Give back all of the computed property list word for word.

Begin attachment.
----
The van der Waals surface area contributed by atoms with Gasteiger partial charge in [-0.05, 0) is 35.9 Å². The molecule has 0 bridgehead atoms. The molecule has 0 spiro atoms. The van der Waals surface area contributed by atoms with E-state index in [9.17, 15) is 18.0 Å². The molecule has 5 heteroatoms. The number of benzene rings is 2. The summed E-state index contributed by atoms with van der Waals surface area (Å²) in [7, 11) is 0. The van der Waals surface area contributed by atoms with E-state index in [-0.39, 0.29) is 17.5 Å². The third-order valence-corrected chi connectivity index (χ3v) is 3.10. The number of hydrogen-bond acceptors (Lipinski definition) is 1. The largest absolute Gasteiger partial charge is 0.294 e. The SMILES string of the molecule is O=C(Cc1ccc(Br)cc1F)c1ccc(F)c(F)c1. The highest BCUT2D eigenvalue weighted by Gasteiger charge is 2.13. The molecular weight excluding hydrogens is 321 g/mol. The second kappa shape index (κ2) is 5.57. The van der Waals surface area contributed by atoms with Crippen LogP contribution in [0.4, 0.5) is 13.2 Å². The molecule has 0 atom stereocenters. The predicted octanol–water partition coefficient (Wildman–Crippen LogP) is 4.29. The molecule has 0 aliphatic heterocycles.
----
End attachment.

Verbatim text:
The van der Waals surface area contributed by atoms with Gasteiger partial charge in [-0.05, 0) is 35.9 Å². The molecule has 0 bridgehead atoms. The molecule has 0 spiro atoms. The van der Waals surface area contributed by atoms with E-state index in [9.17, 15) is 18.0 Å². The molecule has 5 heteroatoms. The number of benzene rings is 2. The summed E-state index contributed by atoms with van der Waals surface area (Å²) in [7, 11) is 0. The van der Waals surface area contributed by atoms with E-state index in [-0.39, 0.29) is 17.5 Å². The third-order valence-corrected chi connectivity index (χ3v) is 3.10. The number of hydrogen-bond acceptors (Lipinski definition) is 1. The largest absolute Gasteiger partial charge is 0.294 e. The SMILES string of the molecule is O=C(Cc1ccc(Br)cc1F)c1ccc(F)c(F)c1. The highest BCUT2D eigenvalue weighted by Gasteiger charge is 2.13. The molecular weight excluding hydrogens is 321 g/mol. The second kappa shape index (κ2) is 5.57. The van der Waals surface area contributed by atoms with Crippen LogP contribution in [0.4, 0.5) is 13.2 Å². The molecule has 0 atom stereocenters. The predicted octanol–water partition coefficient (Wildman–Crippen LogP) is 4.29. The molecule has 0 aliphatic heterocycles.